We write today in solidarity with Asian Americans and Pacific Islanders and join those condemning the appalling acts of racism, violence, and discrimination committed against these communities across the nation.
Ten long, sad days have now passed since a mass shooting took the lives of eight people, including six Asian American women, in Atlanta, GA. This hate crime is simultaneously devastating and unsurprising, part and parcel with the rise in xenophobia and violence against members of our nation’s AAPI (Asian American and Pacific Islander) communities that have unfolded over the course of this traumatic year. We know that the grief and anger extends far beyond Georgia’s borders. For us, this is personal, with so many violent attacks taking place here in San Francisco, Oakland, and the greater Bay Area. This hits close to home.
The Bay Area is known for its diversity—more than 23% of the population is AAPI, a number that increases to more than 30% in San Francisco. Yet, with this increased presence comes increased hostility. While our city is home to one of the largest Asian American populations in the country, the larger region is simultaneously the birthplace of the Page Act, the first restrictive federal immigration law in the United States, which barred Chinese women from immigrating into the country in 1875 and served as a template for future exclusionary legislation. The recent attacks have deep roots in the histories of our city, our state, and the nation.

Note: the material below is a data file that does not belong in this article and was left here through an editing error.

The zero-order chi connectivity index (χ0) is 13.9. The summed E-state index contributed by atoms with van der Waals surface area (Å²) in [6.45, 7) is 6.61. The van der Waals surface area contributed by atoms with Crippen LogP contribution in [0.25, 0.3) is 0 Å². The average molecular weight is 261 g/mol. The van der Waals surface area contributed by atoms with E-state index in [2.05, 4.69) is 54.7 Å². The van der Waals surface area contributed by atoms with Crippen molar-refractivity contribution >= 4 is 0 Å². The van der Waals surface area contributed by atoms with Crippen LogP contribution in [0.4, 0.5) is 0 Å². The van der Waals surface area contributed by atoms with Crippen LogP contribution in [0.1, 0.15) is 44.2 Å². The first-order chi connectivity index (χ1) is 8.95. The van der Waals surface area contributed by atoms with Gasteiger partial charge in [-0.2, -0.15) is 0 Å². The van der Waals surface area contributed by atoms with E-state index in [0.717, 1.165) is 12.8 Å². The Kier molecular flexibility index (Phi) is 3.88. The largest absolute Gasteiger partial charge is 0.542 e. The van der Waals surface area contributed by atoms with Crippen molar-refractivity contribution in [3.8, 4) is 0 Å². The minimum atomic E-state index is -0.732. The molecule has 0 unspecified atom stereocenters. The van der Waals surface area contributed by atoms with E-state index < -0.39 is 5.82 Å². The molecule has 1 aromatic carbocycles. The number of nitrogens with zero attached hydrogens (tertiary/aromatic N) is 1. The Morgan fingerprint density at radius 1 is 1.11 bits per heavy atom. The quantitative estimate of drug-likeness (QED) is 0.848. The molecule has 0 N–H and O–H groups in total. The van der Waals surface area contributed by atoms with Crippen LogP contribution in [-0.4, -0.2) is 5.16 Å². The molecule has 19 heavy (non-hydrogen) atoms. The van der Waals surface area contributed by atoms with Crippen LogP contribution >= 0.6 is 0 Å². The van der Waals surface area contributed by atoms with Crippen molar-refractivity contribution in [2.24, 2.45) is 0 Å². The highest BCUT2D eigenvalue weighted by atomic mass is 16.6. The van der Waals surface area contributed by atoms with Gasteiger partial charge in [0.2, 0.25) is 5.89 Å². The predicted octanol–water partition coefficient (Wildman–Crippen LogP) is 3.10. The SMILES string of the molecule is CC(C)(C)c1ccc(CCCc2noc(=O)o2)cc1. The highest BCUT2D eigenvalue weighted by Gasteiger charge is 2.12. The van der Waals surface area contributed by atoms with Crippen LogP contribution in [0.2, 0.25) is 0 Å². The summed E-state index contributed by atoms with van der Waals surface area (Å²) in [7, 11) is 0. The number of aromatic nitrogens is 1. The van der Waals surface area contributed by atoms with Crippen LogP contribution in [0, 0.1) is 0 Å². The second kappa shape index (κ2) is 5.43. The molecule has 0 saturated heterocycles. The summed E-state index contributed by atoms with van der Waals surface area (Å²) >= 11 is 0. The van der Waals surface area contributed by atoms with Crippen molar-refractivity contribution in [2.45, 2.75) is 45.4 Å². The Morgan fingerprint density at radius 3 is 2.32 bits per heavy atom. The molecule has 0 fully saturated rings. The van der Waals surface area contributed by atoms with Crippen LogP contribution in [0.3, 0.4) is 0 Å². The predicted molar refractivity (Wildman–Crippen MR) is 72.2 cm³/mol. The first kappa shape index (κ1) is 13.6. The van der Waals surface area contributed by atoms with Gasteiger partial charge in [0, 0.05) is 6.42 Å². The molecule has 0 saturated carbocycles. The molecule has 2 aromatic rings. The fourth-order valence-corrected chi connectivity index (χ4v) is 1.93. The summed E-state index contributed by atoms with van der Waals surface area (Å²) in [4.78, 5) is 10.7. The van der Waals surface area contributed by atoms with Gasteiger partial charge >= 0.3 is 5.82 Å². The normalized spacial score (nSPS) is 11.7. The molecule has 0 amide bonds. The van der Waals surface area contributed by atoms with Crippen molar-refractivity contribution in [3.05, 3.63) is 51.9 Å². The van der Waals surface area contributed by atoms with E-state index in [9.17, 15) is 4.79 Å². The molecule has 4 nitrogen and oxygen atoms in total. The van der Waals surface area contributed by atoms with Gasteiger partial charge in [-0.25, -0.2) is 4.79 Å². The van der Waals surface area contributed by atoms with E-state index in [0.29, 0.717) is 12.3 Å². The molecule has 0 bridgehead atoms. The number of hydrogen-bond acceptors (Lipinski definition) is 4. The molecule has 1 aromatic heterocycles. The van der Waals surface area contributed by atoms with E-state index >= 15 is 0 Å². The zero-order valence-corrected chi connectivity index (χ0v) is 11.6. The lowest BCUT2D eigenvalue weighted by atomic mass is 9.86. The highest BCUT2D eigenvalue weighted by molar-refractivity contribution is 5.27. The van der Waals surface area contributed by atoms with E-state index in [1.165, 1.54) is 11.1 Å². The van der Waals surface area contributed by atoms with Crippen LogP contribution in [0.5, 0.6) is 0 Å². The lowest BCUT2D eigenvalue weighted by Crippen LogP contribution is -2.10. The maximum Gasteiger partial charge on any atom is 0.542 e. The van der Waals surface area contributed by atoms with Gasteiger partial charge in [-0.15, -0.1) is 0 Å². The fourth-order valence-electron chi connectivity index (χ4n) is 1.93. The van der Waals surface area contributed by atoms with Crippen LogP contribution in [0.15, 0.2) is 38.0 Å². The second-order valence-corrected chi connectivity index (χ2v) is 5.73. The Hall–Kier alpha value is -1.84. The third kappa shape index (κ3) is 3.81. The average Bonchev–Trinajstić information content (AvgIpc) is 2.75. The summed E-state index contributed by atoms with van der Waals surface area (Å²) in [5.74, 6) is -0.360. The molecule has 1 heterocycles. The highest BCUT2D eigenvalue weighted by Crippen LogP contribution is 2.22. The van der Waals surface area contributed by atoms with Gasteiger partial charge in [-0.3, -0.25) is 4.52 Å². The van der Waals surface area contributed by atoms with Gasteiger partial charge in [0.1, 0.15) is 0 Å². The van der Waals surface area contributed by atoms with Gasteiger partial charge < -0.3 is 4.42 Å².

Considered in relation to our present moment, the biographies of the Bay Area Japanese American artists Chiura Obata (1885–1975) and Ruth Asawa (1926–2013) include sobering reminders of the long-standing histories of discrimination, racism, and violence against our nation’s AAPI communities. Both artists were interned following Executive Order 9066, which imprisoned 110,000 people of Japanese ancestry, nearly two-thirds of them US citizens, in camps during World War II. Today, Chiura Obata and Ruth Asawa are acclaimed as important and influential modern artists. Their extraordinary artworks are a testament not only to their respective contributions to the history of art, but also to the vitality and resilience of their spirits. The Fine Arts Museums are fortunate to hold multiple masterpieces by both artists in our collection, and as the Bay Area grieves and grapples with the violence that we are witnessing around us, we invite you to consider Obata’s and Asawa’s histories and artworks as sources of reflection and inspiration.